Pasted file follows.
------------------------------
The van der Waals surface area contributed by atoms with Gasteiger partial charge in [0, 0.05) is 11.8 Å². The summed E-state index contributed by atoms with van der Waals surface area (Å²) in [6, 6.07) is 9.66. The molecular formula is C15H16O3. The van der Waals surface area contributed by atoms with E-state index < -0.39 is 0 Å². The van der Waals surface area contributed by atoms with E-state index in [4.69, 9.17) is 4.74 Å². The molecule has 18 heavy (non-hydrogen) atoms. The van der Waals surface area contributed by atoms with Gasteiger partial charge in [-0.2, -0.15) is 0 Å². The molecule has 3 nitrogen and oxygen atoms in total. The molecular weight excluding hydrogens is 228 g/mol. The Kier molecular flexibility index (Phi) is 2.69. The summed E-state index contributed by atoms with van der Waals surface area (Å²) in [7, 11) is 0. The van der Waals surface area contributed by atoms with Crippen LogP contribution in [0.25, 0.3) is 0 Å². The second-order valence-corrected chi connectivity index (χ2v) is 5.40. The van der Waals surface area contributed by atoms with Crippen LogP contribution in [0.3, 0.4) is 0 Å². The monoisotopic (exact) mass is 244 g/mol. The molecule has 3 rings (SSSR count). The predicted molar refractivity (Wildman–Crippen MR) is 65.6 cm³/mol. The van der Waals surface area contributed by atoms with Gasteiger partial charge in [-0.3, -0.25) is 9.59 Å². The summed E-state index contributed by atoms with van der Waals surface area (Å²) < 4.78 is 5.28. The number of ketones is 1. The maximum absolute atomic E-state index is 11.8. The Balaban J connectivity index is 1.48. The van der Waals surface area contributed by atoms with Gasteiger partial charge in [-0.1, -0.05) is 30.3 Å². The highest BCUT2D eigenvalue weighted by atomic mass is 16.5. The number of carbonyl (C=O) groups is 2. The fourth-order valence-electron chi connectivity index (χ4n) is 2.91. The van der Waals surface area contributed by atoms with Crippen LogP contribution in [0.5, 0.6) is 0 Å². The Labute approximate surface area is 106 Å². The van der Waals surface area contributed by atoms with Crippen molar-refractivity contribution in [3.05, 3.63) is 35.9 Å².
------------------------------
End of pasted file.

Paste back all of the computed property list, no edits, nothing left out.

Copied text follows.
The van der Waals surface area contributed by atoms with Gasteiger partial charge in [0, 0.05) is 11.8 Å². The summed E-state index contributed by atoms with van der Waals surface area (Å²) in [6, 6.07) is 9.66. The molecular formula is C15H16O3. The van der Waals surface area contributed by atoms with E-state index < -0.39 is 0 Å². The van der Waals surface area contributed by atoms with E-state index in [4.69, 9.17) is 4.74 Å². The molecule has 18 heavy (non-hydrogen) atoms. The van der Waals surface area contributed by atoms with Gasteiger partial charge in [-0.2, -0.15) is 0 Å². The molecule has 3 nitrogen and oxygen atoms in total. The molecular weight excluding hydrogens is 228 g/mol. The Kier molecular flexibility index (Phi) is 2.69. The summed E-state index contributed by atoms with van der Waals surface area (Å²) in [7, 11) is 0. The van der Waals surface area contributed by atoms with Crippen LogP contribution in [0.25, 0.3) is 0 Å². The second-order valence-corrected chi connectivity index (χ2v) is 5.40. The van der Waals surface area contributed by atoms with Crippen LogP contribution in [0.3, 0.4) is 0 Å². The monoisotopic (exact) mass is 244 g/mol. The molecule has 3 rings (SSSR count). The predicted molar refractivity (Wildman–Crippen MR) is 65.6 cm³/mol. The van der Waals surface area contributed by atoms with Gasteiger partial charge in [-0.3, -0.25) is 9.59 Å². The summed E-state index contributed by atoms with van der Waals surface area (Å²) < 4.78 is 5.28. The number of ketones is 1. The maximum absolute atomic E-state index is 11.8. The Balaban J connectivity index is 1.48. The van der Waals surface area contributed by atoms with Gasteiger partial charge in [-0.1, -0.05) is 30.3 Å². The highest BCUT2D eigenvalue weighted by atomic mass is 16.5. The number of carbonyl (C=O) groups is 2. The fourth-order valence-electron chi connectivity index (χ4n) is 2.91. The van der Waals surface area contributed by atoms with Crippen LogP contribution in [0.5, 0.6) is 0 Å². The Labute approximate surface area is 106 Å². The van der Waals surface area contributed by atoms with Crippen molar-refractivity contribution in [3.05, 3.63) is 35.9 Å².